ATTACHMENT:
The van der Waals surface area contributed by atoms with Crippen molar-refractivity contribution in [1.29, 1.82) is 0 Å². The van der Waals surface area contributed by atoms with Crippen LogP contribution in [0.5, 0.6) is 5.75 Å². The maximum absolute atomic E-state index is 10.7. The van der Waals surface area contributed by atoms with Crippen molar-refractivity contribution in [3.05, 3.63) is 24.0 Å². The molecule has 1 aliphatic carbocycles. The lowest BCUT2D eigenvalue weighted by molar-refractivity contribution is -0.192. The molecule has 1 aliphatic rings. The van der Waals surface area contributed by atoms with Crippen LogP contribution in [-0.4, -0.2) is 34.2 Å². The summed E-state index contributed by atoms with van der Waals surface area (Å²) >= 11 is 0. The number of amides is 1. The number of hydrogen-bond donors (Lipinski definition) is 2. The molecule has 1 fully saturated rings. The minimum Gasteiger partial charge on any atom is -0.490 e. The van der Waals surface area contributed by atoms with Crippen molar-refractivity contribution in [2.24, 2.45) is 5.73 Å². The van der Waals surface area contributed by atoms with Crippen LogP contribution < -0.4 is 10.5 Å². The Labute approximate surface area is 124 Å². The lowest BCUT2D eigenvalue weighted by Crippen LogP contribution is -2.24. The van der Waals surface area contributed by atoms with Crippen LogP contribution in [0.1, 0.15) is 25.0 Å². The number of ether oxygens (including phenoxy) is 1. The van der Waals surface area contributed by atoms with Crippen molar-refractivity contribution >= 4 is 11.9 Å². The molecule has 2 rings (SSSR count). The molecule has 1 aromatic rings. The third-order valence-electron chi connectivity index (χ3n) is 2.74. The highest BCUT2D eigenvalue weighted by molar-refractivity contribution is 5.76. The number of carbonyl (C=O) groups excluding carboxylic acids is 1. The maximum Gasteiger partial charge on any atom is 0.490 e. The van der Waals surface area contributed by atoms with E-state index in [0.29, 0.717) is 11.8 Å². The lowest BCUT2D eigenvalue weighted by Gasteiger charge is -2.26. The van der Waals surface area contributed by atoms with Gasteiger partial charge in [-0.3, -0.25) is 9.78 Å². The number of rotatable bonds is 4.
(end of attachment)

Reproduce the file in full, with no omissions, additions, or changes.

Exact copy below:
The van der Waals surface area contributed by atoms with Crippen molar-refractivity contribution in [1.29, 1.82) is 0 Å². The van der Waals surface area contributed by atoms with Crippen LogP contribution in [0.5, 0.6) is 5.75 Å². The maximum absolute atomic E-state index is 10.7. The van der Waals surface area contributed by atoms with Crippen molar-refractivity contribution in [3.05, 3.63) is 24.0 Å². The molecule has 1 aliphatic carbocycles. The lowest BCUT2D eigenvalue weighted by molar-refractivity contribution is -0.192. The molecule has 1 aliphatic rings. The van der Waals surface area contributed by atoms with Crippen LogP contribution in [-0.4, -0.2) is 34.2 Å². The summed E-state index contributed by atoms with van der Waals surface area (Å²) >= 11 is 0. The number of amides is 1. The number of hydrogen-bond donors (Lipinski definition) is 2. The molecule has 1 fully saturated rings. The minimum Gasteiger partial charge on any atom is -0.490 e. The van der Waals surface area contributed by atoms with Crippen molar-refractivity contribution in [2.24, 2.45) is 5.73 Å². The van der Waals surface area contributed by atoms with Crippen LogP contribution < -0.4 is 10.5 Å². The Labute approximate surface area is 124 Å². The lowest BCUT2D eigenvalue weighted by Crippen LogP contribution is -2.24. The van der Waals surface area contributed by atoms with Crippen LogP contribution in [0.1, 0.15) is 25.0 Å². The number of ether oxygens (including phenoxy) is 1. The van der Waals surface area contributed by atoms with Crippen molar-refractivity contribution >= 4 is 11.9 Å². The molecule has 2 rings (SSSR count). The molecule has 1 aromatic rings. The third-order valence-electron chi connectivity index (χ3n) is 2.74. The highest BCUT2D eigenvalue weighted by molar-refractivity contribution is 5.76. The number of carbonyl (C=O) groups excluding carboxylic acids is 1. The maximum Gasteiger partial charge on any atom is 0.490 e. The van der Waals surface area contributed by atoms with E-state index in [0.29, 0.717) is 11.8 Å². The lowest BCUT2D eigenvalue weighted by Gasteiger charge is -2.26. The van der Waals surface area contributed by atoms with Gasteiger partial charge in [-0.3, -0.25) is 9.78 Å². The number of rotatable bonds is 4.